What an indictment on our country when an aged care resident tells the Royal Commission that: “if you asked most people here they would all say they would rather be dead rather than living here, if they’re honest.”

We are constantly bombarded with hollow statements about how older Australians have done “so much” for this country, they’ve paid taxes and deserve better.  So why then is our aged care sector in crisis.

Why have we placed such little value on the people doing such important work looking after our mothers, fathers and grandparents? We can’t blame it on the pandemic. These issues were known about for years and are why we have a Royal Commission.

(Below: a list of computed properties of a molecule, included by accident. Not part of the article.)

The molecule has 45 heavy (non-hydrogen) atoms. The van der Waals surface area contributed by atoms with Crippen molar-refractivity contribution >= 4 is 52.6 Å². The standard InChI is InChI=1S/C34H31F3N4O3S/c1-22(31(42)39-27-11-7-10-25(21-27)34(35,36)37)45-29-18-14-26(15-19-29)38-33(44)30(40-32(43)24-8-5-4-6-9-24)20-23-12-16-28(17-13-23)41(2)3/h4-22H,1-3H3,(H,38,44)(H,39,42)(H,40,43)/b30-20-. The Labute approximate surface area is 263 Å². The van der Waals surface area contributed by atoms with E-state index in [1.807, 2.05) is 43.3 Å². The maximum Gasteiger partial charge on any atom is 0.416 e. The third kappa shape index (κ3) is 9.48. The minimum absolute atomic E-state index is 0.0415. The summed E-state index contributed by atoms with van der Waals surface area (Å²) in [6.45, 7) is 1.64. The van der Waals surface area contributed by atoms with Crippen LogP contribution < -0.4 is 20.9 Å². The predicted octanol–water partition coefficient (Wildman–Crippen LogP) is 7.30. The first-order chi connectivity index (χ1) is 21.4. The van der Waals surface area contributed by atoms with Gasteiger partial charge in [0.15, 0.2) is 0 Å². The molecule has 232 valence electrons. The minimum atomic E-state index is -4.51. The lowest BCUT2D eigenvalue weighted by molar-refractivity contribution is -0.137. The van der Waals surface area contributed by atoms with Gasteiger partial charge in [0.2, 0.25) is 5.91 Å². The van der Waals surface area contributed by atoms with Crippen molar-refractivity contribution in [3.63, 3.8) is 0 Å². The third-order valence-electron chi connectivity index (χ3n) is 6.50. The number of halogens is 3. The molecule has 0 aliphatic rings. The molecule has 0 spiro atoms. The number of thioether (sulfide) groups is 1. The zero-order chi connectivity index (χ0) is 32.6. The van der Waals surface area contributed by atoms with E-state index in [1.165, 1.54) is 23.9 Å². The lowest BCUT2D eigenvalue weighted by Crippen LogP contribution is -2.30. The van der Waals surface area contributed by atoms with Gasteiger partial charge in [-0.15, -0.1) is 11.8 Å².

Short-term interventions while urgently needed won’t be enough. We need innovative, wide scale changes that foster a person-centred approach underpinned by quality clinical care.

We need to fix the workforce issues by mandating a minimum of one registered nurse rostered on 24/7 at aged care facilities and ensure we provide the hours of care that research show is required which is at least 4 hours and 18 minutes. We need to strengthen and properly resource the Aged Care Quality and Safety Commission.

To meet these calls the Federal Government needs to urgently inject more funding into the aged care sector. These are just some of the actions that are needed.

We cannot ignore the lessons of COVID-19 outbreaks in aged care facilities as so many other reports have been ignored.

Rachel Siewert is a Federal Senator for Western Australia whose portfolios include Family, Ageing & Community Services.